How to Use a FURminator deShedding Tool

Just ordered your new FURminator? Great! Now let’s see how best to take advantage of its awesomeness.

Using grooming tools incorrectly can injure your pet, so follow the instructions. By: FURminator

For a lot of people with pets, it’s shedding season.

When I realized my cat, Harrison, was starting to leave tumbleweeds of hair on the sofa equivalent to the size of a football, I knew I had to get something good. The FURminator fits the bill.

“No rake, brush or comb comes close,” says Dr. Scott Matheson, DVM, DABVP, of Pet Care Animal Hospital in South Jordan, Utah. The FURminator deShedding Tool is “by far the best brush we have ever seen for virtually every type of dog and cat.”

Let’s say you’ve already weighed the pros and cons of this amazing grooming tool. In this article, we’ll discuss what to do with it once you have it in hand.

Getting Ready

  1. Make sure your pet’s coat is dry.
  2. Remove any mats or tangles. If you can’t get them out, don’t try to use the FURminator to do so. Remember when you were a kid and your mom yanked on your hair to get out knots? It hurts your pet just as much.
  3. Remove foreign objects such as burrs.
  4. Look for any injuries such as cuts or bruises (you don’t want to inadvertently cause pain by brushing over them).

Brushing Do’s and Don’ts


  • Angle the teeth of the brush in the same direction as your pet’s coat. In other words, go from head to tail.
  • Use gentle, long strokes, stopping to remove hair from the teeth as needed. Move the brush up and away from your dog or cat’s skin.
  • Use the FURminator evenly, being especially gentle around sensitive areas such as the ears, stomach, legs and genital areas.


  • Don’t pull the FURminator against your dog or cat’s coat. That is, don’t go from tail to head.
  • Don’t apply a lot of pressure to the FURminator. It’s designed to reach your pet’s undercoat without causing pain.
  • Don’t use the FURminator excessively in one area. You risk hitting the skin more often and causing irritation.

How Long to Brush?

Plan to spend a good amount of time brushing your dog or cat. Especially for the long-haired breeds, this takes anywhere from 15 minutes to 1 hour.

If you have to get dinner on the table in half an hour, it’s not a good time to brush. By rushing it, you miss catching a lot of hair and may brush too hard.

By: FURminator
Be prepared to clean up a lot of pet hair. The FURminator does not kid around. By: FURminator

Additional Tips

  • Set up in a place that will be easy for you to sweep or vacuum the floor.
  • Remove hair from the brush frequently. Keeping the teeth clear is key to removing as much hair as possible.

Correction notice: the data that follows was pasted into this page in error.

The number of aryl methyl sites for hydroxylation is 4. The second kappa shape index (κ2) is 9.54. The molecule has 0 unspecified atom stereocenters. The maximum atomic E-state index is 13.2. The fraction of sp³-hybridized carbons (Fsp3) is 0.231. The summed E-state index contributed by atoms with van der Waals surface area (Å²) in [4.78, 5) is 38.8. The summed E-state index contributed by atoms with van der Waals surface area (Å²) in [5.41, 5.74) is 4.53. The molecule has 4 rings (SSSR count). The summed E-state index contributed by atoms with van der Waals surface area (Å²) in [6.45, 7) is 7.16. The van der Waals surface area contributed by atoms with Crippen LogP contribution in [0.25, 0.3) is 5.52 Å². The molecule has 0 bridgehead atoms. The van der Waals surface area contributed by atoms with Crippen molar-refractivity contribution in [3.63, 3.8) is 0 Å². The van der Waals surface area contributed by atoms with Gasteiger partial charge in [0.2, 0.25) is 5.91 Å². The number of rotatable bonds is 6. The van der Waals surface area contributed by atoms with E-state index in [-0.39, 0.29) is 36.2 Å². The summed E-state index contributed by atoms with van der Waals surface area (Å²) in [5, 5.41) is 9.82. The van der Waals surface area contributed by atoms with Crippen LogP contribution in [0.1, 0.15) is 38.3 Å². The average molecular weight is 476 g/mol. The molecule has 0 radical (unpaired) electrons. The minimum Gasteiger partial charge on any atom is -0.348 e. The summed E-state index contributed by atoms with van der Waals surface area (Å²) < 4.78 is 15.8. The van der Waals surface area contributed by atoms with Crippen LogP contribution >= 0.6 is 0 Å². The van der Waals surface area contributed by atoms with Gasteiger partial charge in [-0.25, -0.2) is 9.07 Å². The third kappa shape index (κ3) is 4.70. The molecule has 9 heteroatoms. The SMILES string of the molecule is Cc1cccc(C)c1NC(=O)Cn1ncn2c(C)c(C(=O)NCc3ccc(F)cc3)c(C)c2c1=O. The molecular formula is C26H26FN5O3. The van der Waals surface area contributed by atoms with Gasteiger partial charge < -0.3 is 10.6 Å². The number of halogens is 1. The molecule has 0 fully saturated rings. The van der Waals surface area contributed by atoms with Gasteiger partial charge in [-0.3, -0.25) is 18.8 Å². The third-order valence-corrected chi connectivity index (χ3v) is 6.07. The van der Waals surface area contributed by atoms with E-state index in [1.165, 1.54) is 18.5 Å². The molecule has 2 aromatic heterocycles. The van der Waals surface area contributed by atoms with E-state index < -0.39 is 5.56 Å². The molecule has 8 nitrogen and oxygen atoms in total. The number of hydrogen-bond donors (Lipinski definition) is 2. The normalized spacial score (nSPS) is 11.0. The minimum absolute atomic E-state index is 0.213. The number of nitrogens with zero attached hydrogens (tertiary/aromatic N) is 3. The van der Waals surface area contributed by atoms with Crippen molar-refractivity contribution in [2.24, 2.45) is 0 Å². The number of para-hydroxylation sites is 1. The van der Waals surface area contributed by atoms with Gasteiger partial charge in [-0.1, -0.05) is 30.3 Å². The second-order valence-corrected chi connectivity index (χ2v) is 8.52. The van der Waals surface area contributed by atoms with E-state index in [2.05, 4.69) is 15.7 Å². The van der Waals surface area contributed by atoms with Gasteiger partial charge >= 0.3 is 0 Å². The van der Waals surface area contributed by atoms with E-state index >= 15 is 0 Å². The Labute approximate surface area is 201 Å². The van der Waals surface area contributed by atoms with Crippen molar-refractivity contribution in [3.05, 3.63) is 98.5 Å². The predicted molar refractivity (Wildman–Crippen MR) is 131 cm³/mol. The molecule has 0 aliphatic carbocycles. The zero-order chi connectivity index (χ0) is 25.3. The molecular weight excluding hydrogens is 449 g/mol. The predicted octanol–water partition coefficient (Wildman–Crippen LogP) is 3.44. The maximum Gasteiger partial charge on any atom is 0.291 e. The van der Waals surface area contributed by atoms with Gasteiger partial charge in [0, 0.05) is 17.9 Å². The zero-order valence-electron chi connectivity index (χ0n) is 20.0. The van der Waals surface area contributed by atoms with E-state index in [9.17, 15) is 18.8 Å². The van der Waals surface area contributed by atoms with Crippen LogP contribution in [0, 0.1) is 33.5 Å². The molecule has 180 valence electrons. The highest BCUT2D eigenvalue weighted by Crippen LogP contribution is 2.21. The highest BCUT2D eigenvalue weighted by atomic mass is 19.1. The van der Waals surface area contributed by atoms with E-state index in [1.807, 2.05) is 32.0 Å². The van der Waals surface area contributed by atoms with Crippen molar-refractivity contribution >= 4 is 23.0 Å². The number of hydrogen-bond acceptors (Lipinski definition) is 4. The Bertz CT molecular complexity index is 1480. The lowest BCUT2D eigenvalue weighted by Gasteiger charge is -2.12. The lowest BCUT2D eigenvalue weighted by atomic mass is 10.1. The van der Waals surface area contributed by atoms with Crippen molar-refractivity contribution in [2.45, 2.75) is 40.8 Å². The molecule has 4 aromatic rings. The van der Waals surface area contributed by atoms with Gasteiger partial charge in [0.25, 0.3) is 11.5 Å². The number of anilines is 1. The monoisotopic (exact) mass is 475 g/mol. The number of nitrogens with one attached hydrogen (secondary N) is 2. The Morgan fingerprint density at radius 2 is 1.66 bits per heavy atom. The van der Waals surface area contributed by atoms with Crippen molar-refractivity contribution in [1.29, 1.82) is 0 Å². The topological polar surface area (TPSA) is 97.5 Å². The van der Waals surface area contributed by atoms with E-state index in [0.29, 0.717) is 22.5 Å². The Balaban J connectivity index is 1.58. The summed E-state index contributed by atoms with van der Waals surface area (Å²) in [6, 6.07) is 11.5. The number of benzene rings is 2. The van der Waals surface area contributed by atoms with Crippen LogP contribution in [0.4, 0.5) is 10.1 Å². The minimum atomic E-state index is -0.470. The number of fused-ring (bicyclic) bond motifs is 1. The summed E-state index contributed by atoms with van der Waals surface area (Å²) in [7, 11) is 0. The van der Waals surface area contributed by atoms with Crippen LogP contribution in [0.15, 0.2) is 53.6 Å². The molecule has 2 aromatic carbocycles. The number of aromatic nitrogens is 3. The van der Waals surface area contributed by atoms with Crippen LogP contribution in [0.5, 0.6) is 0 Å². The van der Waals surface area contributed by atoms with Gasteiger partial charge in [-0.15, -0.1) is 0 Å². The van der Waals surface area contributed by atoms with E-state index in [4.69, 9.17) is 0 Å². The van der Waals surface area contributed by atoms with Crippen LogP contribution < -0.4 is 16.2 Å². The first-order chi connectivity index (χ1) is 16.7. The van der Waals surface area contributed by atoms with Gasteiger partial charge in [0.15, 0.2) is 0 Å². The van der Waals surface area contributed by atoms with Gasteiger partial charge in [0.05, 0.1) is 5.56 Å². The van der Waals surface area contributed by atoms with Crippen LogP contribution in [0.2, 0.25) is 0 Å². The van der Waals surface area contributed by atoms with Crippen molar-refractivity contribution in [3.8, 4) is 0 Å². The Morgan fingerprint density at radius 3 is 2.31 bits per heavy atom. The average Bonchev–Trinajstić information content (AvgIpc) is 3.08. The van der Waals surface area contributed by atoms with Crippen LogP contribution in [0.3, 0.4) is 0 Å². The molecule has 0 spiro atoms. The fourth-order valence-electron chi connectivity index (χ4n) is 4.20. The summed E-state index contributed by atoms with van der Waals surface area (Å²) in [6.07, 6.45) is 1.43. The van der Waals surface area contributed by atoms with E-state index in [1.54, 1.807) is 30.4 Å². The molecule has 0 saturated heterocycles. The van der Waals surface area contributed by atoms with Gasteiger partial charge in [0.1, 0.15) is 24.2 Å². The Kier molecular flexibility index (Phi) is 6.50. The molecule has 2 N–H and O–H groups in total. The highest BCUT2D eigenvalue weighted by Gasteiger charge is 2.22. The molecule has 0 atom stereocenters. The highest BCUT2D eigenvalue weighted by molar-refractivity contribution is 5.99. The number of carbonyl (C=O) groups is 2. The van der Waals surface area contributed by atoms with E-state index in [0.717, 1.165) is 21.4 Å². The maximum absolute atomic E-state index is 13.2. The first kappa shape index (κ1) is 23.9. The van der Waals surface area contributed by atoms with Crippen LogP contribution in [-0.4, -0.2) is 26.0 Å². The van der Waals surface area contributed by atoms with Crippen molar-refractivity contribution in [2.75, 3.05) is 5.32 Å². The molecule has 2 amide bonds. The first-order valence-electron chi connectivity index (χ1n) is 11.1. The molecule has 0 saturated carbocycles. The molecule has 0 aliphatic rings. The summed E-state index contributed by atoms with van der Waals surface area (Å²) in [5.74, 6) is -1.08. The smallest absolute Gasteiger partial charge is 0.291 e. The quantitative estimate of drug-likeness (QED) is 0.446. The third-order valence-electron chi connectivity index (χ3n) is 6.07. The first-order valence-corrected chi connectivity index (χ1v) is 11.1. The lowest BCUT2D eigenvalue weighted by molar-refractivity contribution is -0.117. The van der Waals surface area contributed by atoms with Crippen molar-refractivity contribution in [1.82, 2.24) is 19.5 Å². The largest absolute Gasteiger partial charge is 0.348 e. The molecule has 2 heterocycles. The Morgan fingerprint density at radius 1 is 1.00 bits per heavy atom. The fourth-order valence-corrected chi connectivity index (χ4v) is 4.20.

• When you’re done, clean the brush with mild soap and warm water as needed.
  • Each FURminator comes with a plastic cover for the teeth. Put it back on after use.

The makers of FURminator recommend using the tool once or twice a week. “You may need to use it more frequently during heavy shedding seasons,” according to the company.

Don’t Miss: Getting Rid of Dog Hair Tumbleweeds Once and For All

Which FURminator to Use?

This handy grooming tool has grown up quite a bit from its early days. Now there are a lot of different types of FURminators on the market. Sizes for dogs, for example, range from “Toy” to “Giant.”

I have a large one designed especially for long-haired cats, because Harrison has a crazy amount of hair. If your cat has short hair, then obviously you would look for a short-haired version — the teeth are not as long because the FURminator doesn’t have to reach so deep to get the hair out.

The same principle applies to dogs. Keep in mind that for puppies, you won’t need a FURminator deShedding Tool because many puppies don’t shed until they grow into their adult coats.

Remember which direction to go with the FURminator? Here’s a reminder:

When Is the FURminator Not Right for Your Pet?

Simply put, it’s not designed for pets who don’t shed very much. The following dog breeds, among others, should not get the FURminator treatment because they lack an undercoat:

  • American water spaniel
  • Bedlington Terrier
  • Bichon frise
  • Bolognese
  • Chinese Crested
  • Coton de Tulear
  • Curly-coated retriever
  • Dandie dinmont
  • Glen of Imaal terrier
  • Havanese
  • Irish water spaniel
  • Kerry blue terrier
  • Komondor
  • Löwchen
  • Maltese
  • Poodle
  • Portuguese water dog
  • Puli
  • Soft-coated wheaten terrier

Similarly, if your cat’s breed is on the following list, the FURminator is not the right grooming tool for you:

  • Balinese
  • Bombay
  • Cornish rex
  • Devon rex
  • European Burmese
  • Havana Brown
  • Javanese
  • Korat
  • LaPerm
  • Oriental
  • Ragamuffin
  • Singapura
  • Sphynx
  • Tiffany-Chantilly
  • Turkish Angora
  • Turkish Van
  • York Chocolate

As for Harrison and me, we’ve come to an understanding about the FURminator. He will allow me to use it on him — when he feels like it.

Melissa Smith

View posts by Melissa Smith
Melissa Smith, discussions manager for Petful, has been researching and writing about pet behaviors for several years. A longtime pet lover, she lives in Massachusetts with her teenage son, their cat Harrison and the spirit of their German shepherd named Gypsy. Melissa is pursuing a bachelor’s degree in multimedia design and hopes to adopt as many needy animals as she can.

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